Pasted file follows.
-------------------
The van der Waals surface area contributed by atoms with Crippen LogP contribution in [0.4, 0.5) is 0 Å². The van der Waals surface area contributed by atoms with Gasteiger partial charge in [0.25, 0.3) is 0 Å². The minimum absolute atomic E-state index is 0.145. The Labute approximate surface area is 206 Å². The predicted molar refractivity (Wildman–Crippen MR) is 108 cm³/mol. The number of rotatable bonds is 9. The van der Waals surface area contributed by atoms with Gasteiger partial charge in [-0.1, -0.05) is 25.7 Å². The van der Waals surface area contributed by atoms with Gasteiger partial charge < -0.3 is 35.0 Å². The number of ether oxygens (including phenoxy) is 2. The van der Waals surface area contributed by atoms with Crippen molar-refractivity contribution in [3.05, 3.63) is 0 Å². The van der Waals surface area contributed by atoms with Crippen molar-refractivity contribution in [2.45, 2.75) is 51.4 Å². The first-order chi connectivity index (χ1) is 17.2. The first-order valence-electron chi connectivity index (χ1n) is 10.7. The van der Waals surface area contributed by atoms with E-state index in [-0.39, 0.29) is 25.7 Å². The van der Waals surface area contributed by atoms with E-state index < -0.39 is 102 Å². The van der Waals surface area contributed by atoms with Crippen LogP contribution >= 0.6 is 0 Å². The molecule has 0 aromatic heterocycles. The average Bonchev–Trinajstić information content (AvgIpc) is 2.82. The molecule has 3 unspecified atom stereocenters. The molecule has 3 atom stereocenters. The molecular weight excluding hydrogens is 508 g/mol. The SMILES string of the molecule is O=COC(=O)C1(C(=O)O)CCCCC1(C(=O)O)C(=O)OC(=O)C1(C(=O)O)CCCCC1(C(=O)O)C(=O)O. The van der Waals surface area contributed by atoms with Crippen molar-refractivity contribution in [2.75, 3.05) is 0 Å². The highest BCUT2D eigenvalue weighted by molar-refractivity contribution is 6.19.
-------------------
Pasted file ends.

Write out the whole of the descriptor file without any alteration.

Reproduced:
The van der Waals surface area contributed by atoms with Crippen LogP contribution in [0.4, 0.5) is 0 Å². The van der Waals surface area contributed by atoms with Gasteiger partial charge in [0.25, 0.3) is 0 Å². The minimum absolute atomic E-state index is 0.145. The Labute approximate surface area is 206 Å². The predicted molar refractivity (Wildman–Crippen MR) is 108 cm³/mol. The number of rotatable bonds is 9. The van der Waals surface area contributed by atoms with Gasteiger partial charge in [-0.1, -0.05) is 25.7 Å². The van der Waals surface area contributed by atoms with Gasteiger partial charge < -0.3 is 35.0 Å². The number of ether oxygens (including phenoxy) is 2. The van der Waals surface area contributed by atoms with Crippen molar-refractivity contribution in [3.05, 3.63) is 0 Å². The van der Waals surface area contributed by atoms with Crippen molar-refractivity contribution in [2.45, 2.75) is 51.4 Å². The first-order chi connectivity index (χ1) is 17.2. The first-order valence-electron chi connectivity index (χ1n) is 10.7. The van der Waals surface area contributed by atoms with E-state index in [-0.39, 0.29) is 25.7 Å². The van der Waals surface area contributed by atoms with E-state index < -0.39 is 102 Å². The van der Waals surface area contributed by atoms with Crippen LogP contribution >= 0.6 is 0 Å². The molecule has 0 aromatic heterocycles. The average Bonchev–Trinajstić information content (AvgIpc) is 2.82. The molecule has 3 unspecified atom stereocenters. The molecule has 3 atom stereocenters. The molecular weight excluding hydrogens is 508 g/mol. The SMILES string of the molecule is O=COC(=O)C1(C(=O)O)CCCCC1(C(=O)O)C(=O)OC(=O)C1(C(=O)O)CCCCC1(C(=O)O)C(=O)O. The van der Waals surface area contributed by atoms with Crippen molar-refractivity contribution in [2.75, 3.05) is 0 Å². The highest BCUT2D eigenvalue weighted by molar-refractivity contribution is 6.19.